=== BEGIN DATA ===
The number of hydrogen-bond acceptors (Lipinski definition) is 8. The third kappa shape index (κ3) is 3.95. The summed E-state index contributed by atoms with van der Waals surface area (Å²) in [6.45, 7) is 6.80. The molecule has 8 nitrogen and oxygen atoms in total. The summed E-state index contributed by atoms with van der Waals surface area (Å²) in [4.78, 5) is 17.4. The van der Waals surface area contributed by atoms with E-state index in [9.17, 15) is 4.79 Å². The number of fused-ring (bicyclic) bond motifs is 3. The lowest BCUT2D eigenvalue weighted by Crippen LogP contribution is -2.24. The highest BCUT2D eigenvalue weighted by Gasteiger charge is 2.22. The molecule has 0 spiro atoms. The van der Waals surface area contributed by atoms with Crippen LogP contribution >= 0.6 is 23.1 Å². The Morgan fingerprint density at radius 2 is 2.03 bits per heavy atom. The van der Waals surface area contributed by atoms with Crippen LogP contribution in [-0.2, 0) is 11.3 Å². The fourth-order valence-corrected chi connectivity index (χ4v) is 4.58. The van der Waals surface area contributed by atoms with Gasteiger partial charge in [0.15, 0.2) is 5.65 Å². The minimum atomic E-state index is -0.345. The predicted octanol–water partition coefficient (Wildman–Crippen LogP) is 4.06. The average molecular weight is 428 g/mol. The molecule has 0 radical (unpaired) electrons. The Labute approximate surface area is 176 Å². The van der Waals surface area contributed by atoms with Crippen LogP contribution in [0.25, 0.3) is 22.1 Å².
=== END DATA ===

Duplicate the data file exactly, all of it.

The number of hydrogen-bond acceptors (Lipinski definition) is 8. The third kappa shape index (κ3) is 3.95. The summed E-state index contributed by atoms with van der Waals surface area (Å²) in [6.45, 7) is 6.80. The molecule has 8 nitrogen and oxygen atoms in total. The summed E-state index contributed by atoms with van der Waals surface area (Å²) in [4.78, 5) is 17.4. The van der Waals surface area contributed by atoms with E-state index in [9.17, 15) is 4.79 Å². The number of fused-ring (bicyclic) bond motifs is 3. The lowest BCUT2D eigenvalue weighted by Crippen LogP contribution is -2.24. The highest BCUT2D eigenvalue weighted by Gasteiger charge is 2.22. The molecule has 0 spiro atoms. The van der Waals surface area contributed by atoms with Crippen LogP contribution >= 0.6 is 23.1 Å². The Morgan fingerprint density at radius 2 is 2.03 bits per heavy atom. The van der Waals surface area contributed by atoms with Crippen LogP contribution in [-0.2, 0) is 11.3 Å². The fourth-order valence-corrected chi connectivity index (χ4v) is 4.58. The van der Waals surface area contributed by atoms with Gasteiger partial charge in [0.15, 0.2) is 5.65 Å². The minimum atomic E-state index is -0.345. The predicted octanol–water partition coefficient (Wildman–Crippen LogP) is 4.06. The average molecular weight is 428 g/mol. The molecule has 0 radical (unpaired) electrons. The Labute approximate surface area is 176 Å². The van der Waals surface area contributed by atoms with Crippen LogP contribution in [0.25, 0.3) is 22.1 Å².